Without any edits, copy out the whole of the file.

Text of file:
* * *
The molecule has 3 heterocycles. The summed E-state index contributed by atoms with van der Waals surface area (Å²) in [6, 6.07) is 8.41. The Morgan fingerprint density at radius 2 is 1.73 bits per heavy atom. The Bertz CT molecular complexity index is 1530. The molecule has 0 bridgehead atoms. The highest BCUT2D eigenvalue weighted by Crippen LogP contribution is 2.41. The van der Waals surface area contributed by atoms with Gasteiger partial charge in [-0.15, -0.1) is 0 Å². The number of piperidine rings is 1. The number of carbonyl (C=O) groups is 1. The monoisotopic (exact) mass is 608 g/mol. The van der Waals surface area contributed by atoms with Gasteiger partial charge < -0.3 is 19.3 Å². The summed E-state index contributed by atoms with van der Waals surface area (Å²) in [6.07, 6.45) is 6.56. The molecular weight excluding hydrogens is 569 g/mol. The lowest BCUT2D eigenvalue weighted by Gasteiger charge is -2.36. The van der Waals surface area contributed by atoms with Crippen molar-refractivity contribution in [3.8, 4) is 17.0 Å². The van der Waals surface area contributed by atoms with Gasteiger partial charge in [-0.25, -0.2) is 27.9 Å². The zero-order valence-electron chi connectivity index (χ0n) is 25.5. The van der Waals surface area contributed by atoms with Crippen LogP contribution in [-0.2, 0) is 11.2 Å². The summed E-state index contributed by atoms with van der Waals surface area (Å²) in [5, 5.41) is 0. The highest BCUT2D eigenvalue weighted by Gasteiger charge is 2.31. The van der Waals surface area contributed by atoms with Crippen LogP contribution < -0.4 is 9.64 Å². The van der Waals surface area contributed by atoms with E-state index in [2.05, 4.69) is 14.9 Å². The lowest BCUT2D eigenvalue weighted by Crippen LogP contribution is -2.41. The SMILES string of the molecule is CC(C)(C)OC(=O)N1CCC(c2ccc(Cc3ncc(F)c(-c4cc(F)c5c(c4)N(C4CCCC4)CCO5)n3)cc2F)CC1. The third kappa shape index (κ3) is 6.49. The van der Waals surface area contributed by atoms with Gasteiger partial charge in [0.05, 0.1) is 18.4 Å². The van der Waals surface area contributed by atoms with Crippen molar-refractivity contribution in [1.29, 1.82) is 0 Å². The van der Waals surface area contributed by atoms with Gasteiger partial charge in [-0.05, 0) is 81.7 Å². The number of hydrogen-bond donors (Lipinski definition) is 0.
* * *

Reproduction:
The molecule has 3 heterocycles. The summed E-state index contributed by atoms with van der Waals surface area (Å²) in [6, 6.07) is 8.41. The Morgan fingerprint density at radius 2 is 1.73 bits per heavy atom. The Bertz CT molecular complexity index is 1530. The molecule has 0 bridgehead atoms. The highest BCUT2D eigenvalue weighted by Crippen LogP contribution is 2.41. The van der Waals surface area contributed by atoms with Gasteiger partial charge in [-0.15, -0.1) is 0 Å². The number of piperidine rings is 1. The number of carbonyl (C=O) groups is 1. The monoisotopic (exact) mass is 608 g/mol. The van der Waals surface area contributed by atoms with Gasteiger partial charge < -0.3 is 19.3 Å². The summed E-state index contributed by atoms with van der Waals surface area (Å²) in [6.07, 6.45) is 6.56. The molecular weight excluding hydrogens is 569 g/mol. The lowest BCUT2D eigenvalue weighted by Gasteiger charge is -2.36. The van der Waals surface area contributed by atoms with Crippen molar-refractivity contribution in [3.8, 4) is 17.0 Å². The van der Waals surface area contributed by atoms with Gasteiger partial charge in [-0.25, -0.2) is 27.9 Å². The zero-order valence-electron chi connectivity index (χ0n) is 25.5. The van der Waals surface area contributed by atoms with Crippen LogP contribution in [-0.2, 0) is 11.2 Å². The summed E-state index contributed by atoms with van der Waals surface area (Å²) in [5, 5.41) is 0. The highest BCUT2D eigenvalue weighted by Gasteiger charge is 2.31. The van der Waals surface area contributed by atoms with Crippen LogP contribution < -0.4 is 9.64 Å². The van der Waals surface area contributed by atoms with E-state index in [2.05, 4.69) is 14.9 Å². The lowest BCUT2D eigenvalue weighted by Crippen LogP contribution is -2.41. The SMILES string of the molecule is CC(C)(C)OC(=O)N1CCC(c2ccc(Cc3ncc(F)c(-c4cc(F)c5c(c4)N(C4CCCC4)CCO5)n3)cc2F)CC1. The third kappa shape index (κ3) is 6.49. The van der Waals surface area contributed by atoms with Gasteiger partial charge in [0.05, 0.1) is 18.4 Å². The van der Waals surface area contributed by atoms with Crippen molar-refractivity contribution in [1.29, 1.82) is 0 Å². The van der Waals surface area contributed by atoms with Gasteiger partial charge in [-0.05, 0) is 81.7 Å². The number of hydrogen-bond donors (Lipinski definition) is 0.